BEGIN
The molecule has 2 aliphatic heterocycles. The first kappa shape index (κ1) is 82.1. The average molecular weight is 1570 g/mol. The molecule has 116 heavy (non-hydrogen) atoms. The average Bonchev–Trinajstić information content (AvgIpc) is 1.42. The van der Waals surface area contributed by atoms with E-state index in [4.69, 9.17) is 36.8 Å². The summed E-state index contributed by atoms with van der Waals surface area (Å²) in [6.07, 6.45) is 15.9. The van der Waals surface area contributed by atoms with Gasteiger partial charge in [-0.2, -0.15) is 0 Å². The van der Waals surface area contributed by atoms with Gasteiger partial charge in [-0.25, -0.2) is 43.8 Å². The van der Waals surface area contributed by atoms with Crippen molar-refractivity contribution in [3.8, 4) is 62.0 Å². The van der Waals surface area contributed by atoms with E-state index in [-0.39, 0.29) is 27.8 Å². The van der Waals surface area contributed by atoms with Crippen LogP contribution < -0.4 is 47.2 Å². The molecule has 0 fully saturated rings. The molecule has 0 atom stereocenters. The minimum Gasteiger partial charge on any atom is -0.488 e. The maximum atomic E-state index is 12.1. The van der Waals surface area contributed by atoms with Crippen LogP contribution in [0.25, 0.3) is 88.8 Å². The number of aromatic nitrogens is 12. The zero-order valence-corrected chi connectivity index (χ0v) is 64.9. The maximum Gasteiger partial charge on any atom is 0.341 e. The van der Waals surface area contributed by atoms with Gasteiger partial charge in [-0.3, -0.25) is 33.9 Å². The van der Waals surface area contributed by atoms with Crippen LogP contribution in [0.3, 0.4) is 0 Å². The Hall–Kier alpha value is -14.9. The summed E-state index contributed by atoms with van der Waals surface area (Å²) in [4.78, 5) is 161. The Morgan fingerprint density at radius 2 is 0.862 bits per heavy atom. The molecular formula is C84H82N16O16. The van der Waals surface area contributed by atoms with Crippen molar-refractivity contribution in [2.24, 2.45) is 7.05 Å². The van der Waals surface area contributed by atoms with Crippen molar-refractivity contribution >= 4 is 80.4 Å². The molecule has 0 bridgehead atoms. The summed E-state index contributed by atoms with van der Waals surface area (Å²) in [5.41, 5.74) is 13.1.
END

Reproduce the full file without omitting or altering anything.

The molecule has 2 aliphatic heterocycles. The first kappa shape index (κ1) is 82.1. The average molecular weight is 1570 g/mol. The molecule has 116 heavy (non-hydrogen) atoms. The average Bonchev–Trinajstić information content (AvgIpc) is 1.42. The van der Waals surface area contributed by atoms with E-state index in [4.69, 9.17) is 36.8 Å². The summed E-state index contributed by atoms with van der Waals surface area (Å²) in [6.07, 6.45) is 15.9. The van der Waals surface area contributed by atoms with Gasteiger partial charge in [-0.2, -0.15) is 0 Å². The van der Waals surface area contributed by atoms with Gasteiger partial charge in [-0.25, -0.2) is 43.8 Å². The van der Waals surface area contributed by atoms with Crippen molar-refractivity contribution in [3.8, 4) is 62.0 Å². The van der Waals surface area contributed by atoms with E-state index in [-0.39, 0.29) is 27.8 Å². The van der Waals surface area contributed by atoms with Crippen LogP contribution < -0.4 is 47.2 Å². The molecule has 0 fully saturated rings. The molecule has 0 atom stereocenters. The minimum Gasteiger partial charge on any atom is -0.488 e. The maximum atomic E-state index is 12.1. The van der Waals surface area contributed by atoms with Crippen LogP contribution in [0.25, 0.3) is 88.8 Å². The number of aromatic nitrogens is 12. The zero-order valence-corrected chi connectivity index (χ0v) is 64.9. The maximum Gasteiger partial charge on any atom is 0.341 e. The van der Waals surface area contributed by atoms with Gasteiger partial charge in [-0.3, -0.25) is 33.9 Å². The van der Waals surface area contributed by atoms with Crippen LogP contribution in [0.3, 0.4) is 0 Å². The Hall–Kier alpha value is -14.9. The summed E-state index contributed by atoms with van der Waals surface area (Å²) in [4.78, 5) is 161. The Morgan fingerprint density at radius 2 is 0.862 bits per heavy atom. The molecular formula is C84H82N16O16. The van der Waals surface area contributed by atoms with Crippen molar-refractivity contribution in [2.24, 2.45) is 7.05 Å². The van der Waals surface area contributed by atoms with Crippen molar-refractivity contribution >= 4 is 80.4 Å². The molecule has 0 bridgehead atoms. The summed E-state index contributed by atoms with van der Waals surface area (Å²) in [5.41, 5.74) is 13.1.